The way that individual people connect to their disability—whether it’s mental, physical, learning, or developmental; chronic and/or dynamic; congenital or acquired—is complex. We live in a society that was not created with disabled people in mind. It’s evident every time we try to find an apartment or a doctor that understands and respects our conditions.
How do we deal with constantly being made to feel less than? We create spaces for ourselves. We foster a sense of pride around how we navigate the world. We build community around our shared experiences. Disability pride is a beautiful jewel crafted from unlearning ableism and embracing the good with the bad, recognizing the humanity that all people possess just by existing.
That’s why it hurts so much when we see companies that don’t have any insight from the community celebrating “disability pride.” It often feels like they just want to capitalize on Disability Pride Month. Where are these major companies when our healthcare gets attacked? Why do these companies only showcase certain kinds of disabilities and not others or only highlight white, cisgender people?
As a Queer woman, I’ve seen how corporate support twists Pride. LGBTQ+ Pride parades are great, but it sucks that so many of our corporate sponsors are alcohol companies, when generations of Queer and Trans people have relied on alcohol as a way to self-medicate from constant harassment and societal exile.
I don’t want that to happen to disability pride. It’s important that we address these issues now, to build the kind of future that we want to see. We must decrease generational trauma and self-loathing, not only in younger generations but support for self-acceptance and introspection in older disabled people as well.
The opportunity to control our narrative around our pride is an endeavor that should be tackled as a community. It’s not just so that nondisabled people feel more comfortable with us; that won’t bring true liberation and change. It’ll just make oppression against people who don’t fit their narrow view of productive members of society more palatable. So, I brought together people willing to be vulnerable enough to start conversations in our community.
I interviewed three different people from various backgrounds, life experiences, disabilities, and ways of thinking. But there was a common thread that could not be ignored: let disabled people take the lead. Let disabled people define what “disability pride” is for themselves because it’s such an individualistic and internal thing.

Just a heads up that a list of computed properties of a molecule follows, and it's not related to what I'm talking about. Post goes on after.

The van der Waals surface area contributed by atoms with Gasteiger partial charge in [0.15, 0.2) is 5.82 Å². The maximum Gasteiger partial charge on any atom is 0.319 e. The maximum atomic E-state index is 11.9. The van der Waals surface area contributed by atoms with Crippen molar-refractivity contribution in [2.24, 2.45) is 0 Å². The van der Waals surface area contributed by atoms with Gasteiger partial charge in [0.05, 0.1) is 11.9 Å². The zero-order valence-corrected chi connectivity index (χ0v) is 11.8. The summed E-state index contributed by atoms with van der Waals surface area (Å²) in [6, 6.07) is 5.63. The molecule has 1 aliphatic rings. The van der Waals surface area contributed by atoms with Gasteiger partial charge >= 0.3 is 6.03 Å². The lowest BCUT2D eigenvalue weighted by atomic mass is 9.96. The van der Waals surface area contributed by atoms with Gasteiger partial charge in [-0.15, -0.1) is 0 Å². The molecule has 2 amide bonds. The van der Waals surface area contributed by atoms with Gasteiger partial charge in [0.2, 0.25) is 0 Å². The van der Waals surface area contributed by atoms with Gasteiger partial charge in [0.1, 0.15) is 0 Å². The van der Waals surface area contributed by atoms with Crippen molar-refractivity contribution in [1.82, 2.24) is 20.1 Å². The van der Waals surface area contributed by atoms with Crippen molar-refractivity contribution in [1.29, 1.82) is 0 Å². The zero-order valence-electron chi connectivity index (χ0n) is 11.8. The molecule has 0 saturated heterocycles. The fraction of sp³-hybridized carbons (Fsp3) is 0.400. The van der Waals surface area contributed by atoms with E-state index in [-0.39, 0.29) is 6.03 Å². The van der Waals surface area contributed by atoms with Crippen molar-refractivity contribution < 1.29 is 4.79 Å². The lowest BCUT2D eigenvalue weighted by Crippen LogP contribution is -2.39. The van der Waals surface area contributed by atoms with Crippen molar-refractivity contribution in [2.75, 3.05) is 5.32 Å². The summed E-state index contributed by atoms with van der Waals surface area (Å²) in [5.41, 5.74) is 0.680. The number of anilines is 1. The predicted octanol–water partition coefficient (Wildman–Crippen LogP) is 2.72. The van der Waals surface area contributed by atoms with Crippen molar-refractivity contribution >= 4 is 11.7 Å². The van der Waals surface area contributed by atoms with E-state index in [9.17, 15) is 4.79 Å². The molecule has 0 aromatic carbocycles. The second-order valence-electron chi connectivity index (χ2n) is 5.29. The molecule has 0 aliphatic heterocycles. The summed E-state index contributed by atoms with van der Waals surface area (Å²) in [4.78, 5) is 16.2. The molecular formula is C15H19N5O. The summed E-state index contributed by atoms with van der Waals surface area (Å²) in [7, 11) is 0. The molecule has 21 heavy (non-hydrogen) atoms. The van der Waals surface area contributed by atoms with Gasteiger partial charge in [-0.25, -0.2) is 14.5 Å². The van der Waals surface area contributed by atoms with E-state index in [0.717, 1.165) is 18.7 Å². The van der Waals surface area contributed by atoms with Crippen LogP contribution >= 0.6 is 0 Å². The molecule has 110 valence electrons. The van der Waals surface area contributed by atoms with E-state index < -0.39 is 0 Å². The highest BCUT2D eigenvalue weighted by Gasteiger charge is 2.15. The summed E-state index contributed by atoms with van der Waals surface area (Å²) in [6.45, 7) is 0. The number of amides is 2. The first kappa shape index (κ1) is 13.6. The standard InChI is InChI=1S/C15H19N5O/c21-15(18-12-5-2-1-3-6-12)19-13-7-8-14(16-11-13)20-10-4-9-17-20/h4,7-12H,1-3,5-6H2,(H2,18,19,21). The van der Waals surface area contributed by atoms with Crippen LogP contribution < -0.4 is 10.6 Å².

Of course, it would be easier to show a one-dimensional ad with a wheelchair user smiling as a friend pushes them up a ramp. But the world is messy and complex. Barriers related to disabilities are often not cut and dry; many of them are attitudinal and generational. It takes real effort and hard conversations to help people unlearn those types of things.
Some people aren’t ready to have those conversations. Non-disabled people, as all people with social privilege, often like to center themselves in conversations about oppression. It’s true that Disability Pride can be an opportunity for somebody without a disability to better understand our realities. But that is a bonus, not the focus. The focus should be about building community and support, so every generation that comes after us doesn’t have to experience the same feelings of isolation and self-loathing.
Focusing on community requires recognizing that we aren’t all in the same place on our journeys. Some of the people who aren’t “ready” to have these conversations are also disabled. As Patt Harris (he/him/his), disability and trans community advocate and founder of Access Inclusion Advancement Project pointed out: “Making a mission statement about what disability pride aims to do for its community” is an important step toward amplifying its message. Communication about disability pride’s goals and who they benefit is crucial to building this movement. We can’t afford to leave people behind; everyone has a place.
But when we allow nondisabled people to dictate how our images and stories can be used, it’s usually for their benefit rather than the disability community. It often feels like we have to trade our dignity for a bit of recognition, in the hope that greater exposure will lead to change for our community.
So, we have to push past surface level representation. Harris emphasizes the importance of showcasing a dynamic understanding of our community: “Teach the history of the disabled movement and show the progress that disabled people [have made over the years.” Disabled people need to be in positions of influence and control to educate others about the changes that need to happen in the world. We need to take the spaces that are rightfully ours, to honor where we’ve been, celebrate where we are, and fight for where we want to go.
We aren’t saying that we can do it alone; marginalized groups often create change through collaboration. However, we must stop treating disabled people like props, used to pull on people’s heartstrings and to make corporations seem more caring. We are tired of the same old recycled tropes. We deserve and demand better.